Budgeting Approaches: Bottom-Up vs. Top-Down

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When it comes to budgeting, organizations often follow a functional and strategic hierarchy to make decisions. Generally, we differentiate between “bottom-up” and “top-down” approaches.

The Bottom-Up Approach

The bottom-up approach progresses upwards, starting from the lowest level of details. Finance professionals compile various inputs in a comprehensive model the output of which forms the Budget expectations.

Suppose that you are the Sales Manager at Spaceland – a boutique hotel situated in the heart of Hokkaido, Japan. Your current task is to predict the company’s annual revenue for the coming year, using the bottom-up approach.

You start with the total number of rooms available in that hotel – let’s say 3,000 rooms.

Then, you dig deeper and ask yourself “How many of these rooms will be occupied throughout the period?”. You do know that different seasons bring in a different number of tourists, and therefore the occupancy rate fluctuates. In any case, an average occupancy rate of 60% seems like a reasonable assumption based on past data.

Once you have this information at the ready, you simply multiply the number of hotel rooms by the occupancy rate to arrive at the expected number of rooms to be sold:

Number of available rooms × Occupancy rate = Expected number of rooms to be sold
= 3,000 × 60% = 1,800

Finally, you multiply the result by the average daily rate charged per room ($100) to obtain the expected revenue for next year:

Expected number of rooms to be sold × Average price per room = Expected revenue
= 1,800 × $100 = $180,000

The Top-Down Approach

The top-down approach evaluates macro indicators and top-level variables. It moves from macro inputs downward to micro indicators. That’s just the opposite of the bottom-up technique, where we begin with the entity-specific inputs and progressively make our way up to the top level of detail.

Let’s calculate the expected annual revenue of Spaceland hotel using the top-down approach. For this, we will require a different set of data.

Suppose that 20,000 tourists are coming to the island of Hokkaido every year. The hotel has a 20% market share, so Spaceland management predicts that 4,000 tourists will most likely book a stay at the hotel next year:

Number of tourists × Market share = Expected number of hotel guests
= 20,000 × 20% = 4,000

In hospitality, professionals usually make estimates on a double occupancy rate. Based on this common practice, Spaceland’s number of occupied rooms arrives at 2,000:

Expected number of hotel guests / 2 = Expected number of hotel rooms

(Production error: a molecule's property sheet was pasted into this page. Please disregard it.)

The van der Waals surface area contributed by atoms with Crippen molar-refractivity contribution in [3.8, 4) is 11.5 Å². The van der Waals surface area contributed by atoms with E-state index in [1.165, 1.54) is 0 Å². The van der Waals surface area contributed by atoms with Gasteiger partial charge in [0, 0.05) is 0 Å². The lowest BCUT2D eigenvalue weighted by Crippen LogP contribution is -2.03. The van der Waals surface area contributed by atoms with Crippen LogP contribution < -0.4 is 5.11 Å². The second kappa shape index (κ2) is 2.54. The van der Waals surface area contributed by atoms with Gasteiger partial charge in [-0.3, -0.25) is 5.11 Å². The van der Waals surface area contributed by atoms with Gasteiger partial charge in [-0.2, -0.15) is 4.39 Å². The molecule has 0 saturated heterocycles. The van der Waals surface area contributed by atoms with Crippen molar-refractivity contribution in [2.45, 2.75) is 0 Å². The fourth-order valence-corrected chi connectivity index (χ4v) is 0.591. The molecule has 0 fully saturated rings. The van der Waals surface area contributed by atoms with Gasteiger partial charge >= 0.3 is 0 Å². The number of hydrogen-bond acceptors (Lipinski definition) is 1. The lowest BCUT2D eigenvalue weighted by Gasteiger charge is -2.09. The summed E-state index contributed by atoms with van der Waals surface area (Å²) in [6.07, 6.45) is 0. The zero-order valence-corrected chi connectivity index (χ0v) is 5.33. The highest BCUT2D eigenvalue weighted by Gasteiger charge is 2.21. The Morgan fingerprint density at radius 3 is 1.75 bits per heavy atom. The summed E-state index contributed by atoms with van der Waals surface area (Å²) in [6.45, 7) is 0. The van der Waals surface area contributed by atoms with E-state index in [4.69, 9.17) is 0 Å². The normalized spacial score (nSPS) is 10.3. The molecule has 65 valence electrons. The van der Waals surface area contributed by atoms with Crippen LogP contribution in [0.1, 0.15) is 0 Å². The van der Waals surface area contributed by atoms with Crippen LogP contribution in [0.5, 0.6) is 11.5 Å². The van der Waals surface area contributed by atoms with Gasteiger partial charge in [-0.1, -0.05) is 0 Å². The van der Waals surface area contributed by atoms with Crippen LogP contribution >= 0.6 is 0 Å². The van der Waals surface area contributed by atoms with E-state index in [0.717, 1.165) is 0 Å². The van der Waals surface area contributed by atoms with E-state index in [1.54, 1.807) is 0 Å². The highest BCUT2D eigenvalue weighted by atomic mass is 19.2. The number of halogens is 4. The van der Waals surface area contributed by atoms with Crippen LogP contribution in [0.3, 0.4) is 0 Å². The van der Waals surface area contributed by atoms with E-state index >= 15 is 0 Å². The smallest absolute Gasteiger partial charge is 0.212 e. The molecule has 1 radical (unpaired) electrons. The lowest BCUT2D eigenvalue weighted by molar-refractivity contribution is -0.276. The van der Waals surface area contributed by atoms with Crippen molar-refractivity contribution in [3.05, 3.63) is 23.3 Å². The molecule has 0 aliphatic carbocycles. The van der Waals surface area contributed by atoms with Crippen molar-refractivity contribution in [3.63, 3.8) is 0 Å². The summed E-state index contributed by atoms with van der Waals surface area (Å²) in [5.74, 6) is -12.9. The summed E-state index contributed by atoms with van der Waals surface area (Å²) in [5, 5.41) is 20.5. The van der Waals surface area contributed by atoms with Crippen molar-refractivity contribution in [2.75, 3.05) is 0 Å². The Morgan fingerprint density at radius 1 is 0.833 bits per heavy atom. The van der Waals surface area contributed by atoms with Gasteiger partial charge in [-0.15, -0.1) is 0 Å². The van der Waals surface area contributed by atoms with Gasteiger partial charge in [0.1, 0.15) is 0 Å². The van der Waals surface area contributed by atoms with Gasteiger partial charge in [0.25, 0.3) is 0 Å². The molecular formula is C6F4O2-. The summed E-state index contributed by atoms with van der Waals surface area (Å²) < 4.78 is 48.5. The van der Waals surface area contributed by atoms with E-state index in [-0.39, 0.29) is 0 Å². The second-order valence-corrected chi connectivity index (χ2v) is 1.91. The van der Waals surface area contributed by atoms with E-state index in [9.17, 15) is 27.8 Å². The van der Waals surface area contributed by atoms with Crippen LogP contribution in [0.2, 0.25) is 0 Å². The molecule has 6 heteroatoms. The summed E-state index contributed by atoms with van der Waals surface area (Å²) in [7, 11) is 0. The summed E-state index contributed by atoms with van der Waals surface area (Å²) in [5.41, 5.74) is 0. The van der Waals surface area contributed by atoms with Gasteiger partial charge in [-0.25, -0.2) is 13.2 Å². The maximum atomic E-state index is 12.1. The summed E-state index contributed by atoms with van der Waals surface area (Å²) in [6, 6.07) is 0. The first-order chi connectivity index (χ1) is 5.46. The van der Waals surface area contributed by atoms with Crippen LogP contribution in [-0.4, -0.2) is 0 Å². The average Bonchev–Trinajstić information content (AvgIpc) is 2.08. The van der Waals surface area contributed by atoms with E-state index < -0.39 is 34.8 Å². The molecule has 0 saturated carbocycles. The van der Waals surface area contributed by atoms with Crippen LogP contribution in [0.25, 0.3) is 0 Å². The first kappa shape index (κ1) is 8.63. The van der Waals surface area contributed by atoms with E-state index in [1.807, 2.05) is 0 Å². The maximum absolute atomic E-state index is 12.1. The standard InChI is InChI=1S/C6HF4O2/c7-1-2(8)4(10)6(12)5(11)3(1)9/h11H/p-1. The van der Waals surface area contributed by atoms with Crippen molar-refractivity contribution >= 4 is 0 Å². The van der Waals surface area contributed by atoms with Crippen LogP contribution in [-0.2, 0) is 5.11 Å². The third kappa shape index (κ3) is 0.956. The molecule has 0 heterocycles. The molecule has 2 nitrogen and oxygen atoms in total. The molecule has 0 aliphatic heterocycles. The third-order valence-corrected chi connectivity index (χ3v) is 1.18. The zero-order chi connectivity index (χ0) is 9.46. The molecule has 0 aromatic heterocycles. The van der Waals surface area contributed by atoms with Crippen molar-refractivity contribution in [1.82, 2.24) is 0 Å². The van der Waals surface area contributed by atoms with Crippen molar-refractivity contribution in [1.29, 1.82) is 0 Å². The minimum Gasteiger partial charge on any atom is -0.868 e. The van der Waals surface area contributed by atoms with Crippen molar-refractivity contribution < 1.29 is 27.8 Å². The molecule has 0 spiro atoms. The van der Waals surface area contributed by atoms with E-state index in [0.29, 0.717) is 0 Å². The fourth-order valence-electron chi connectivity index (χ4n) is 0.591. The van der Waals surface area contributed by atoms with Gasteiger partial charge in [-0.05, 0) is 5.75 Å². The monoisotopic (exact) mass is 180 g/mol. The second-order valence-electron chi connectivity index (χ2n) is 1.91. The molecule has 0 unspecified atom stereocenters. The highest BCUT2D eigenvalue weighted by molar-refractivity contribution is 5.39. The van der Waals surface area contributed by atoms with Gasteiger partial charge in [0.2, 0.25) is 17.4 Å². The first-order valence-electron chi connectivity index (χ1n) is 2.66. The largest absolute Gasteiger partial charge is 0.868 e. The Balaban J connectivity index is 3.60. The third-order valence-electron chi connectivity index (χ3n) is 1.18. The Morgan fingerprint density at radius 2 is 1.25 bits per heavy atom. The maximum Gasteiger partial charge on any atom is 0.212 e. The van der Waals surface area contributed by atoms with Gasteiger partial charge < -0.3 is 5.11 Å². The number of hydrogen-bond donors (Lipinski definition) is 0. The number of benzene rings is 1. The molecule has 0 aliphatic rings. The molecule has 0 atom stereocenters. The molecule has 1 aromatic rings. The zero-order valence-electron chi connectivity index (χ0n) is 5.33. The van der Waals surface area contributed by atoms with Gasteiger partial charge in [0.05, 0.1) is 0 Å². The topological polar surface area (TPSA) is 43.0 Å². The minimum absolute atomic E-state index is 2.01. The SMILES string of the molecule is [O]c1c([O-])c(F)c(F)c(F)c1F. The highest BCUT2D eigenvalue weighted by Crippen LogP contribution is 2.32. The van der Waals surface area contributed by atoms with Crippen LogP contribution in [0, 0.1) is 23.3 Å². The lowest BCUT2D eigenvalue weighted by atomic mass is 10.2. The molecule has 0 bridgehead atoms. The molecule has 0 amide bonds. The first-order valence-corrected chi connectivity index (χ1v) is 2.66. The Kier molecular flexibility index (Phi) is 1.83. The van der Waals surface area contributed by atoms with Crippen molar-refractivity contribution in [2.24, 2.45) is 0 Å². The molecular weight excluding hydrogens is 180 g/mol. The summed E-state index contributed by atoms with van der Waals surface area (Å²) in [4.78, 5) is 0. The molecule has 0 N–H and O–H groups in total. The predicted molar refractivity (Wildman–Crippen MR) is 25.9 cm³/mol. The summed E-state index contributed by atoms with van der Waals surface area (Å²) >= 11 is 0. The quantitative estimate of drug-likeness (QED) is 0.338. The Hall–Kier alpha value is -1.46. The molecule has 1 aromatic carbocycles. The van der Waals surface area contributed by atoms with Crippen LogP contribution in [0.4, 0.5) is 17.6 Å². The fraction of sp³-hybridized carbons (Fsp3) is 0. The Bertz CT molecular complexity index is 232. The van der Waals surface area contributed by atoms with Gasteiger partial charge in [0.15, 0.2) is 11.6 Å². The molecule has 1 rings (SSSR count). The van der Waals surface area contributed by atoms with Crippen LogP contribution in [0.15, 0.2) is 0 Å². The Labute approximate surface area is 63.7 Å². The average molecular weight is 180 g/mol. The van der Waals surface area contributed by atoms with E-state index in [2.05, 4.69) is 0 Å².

= 4,000/2 = 2,000

In the end, we multiply the projected number of rooms by the average price per double-bed room ($100) to obtain the expected annual revenue of $200,000:

Expected number of rooms to be sold × Average price per room = Expected revenue
= 2,000 × $100 = $200,000

Since both approaches employ a different set of variables, the obtained results, although not always tremendously, may differ. Hence, organizations must adopt a budgeting technique that suits their needs best.

Choosing a Budgeting Approach

The following three aspects determine which budgeting approach to employ:

  • The time horizon involved
  • The level of accuracy required
  • The level of details available

For short-term planning, firms tend to use both approaches and compare them in order to triangulate the results. This means that, ideally, the bottom-up and the top-down method should agree on similar projections. In our example, Spaceland’s management should agree on revenue expectations for the next year in the range between $180,000 and $200,000. More often than not, organizations will take the average of the two.

When it comes to long-term budgeting, firms avoid implementing the bottom-up approach, as there are far too many unknown variables to project. The unavailability of detailed information makes the bottom-up approach useless for strategic planning. Thus, they turn to top-down budgeting, which seems to require a lower level of detail.

Whatever the budgeting approach, however, a company always follows certain steps to complete its Budget. Thus, we recommend that you learn about the Key Steps of Budget Preparation.

Budgeting Approaches: Bottom-Up vs. Top-Down

When it comes to budgeting, organizations often follow a functional and strategic hierarchy to make decisions. Generally, we differentiate

Budgeting Approaches: Bottom-Up vs. Top-Down

When it comes to budgeting, organizations often follow a functional and strategic hierarchy to make decisions. Generally, we differentiate between “bottom-up” and “top-down” approaches. The Bottom-Up Approach The bottom-up approach progresses upwards, starting from the lowest level of details. Finance professionals compile various inputs in a comprehensive model the...
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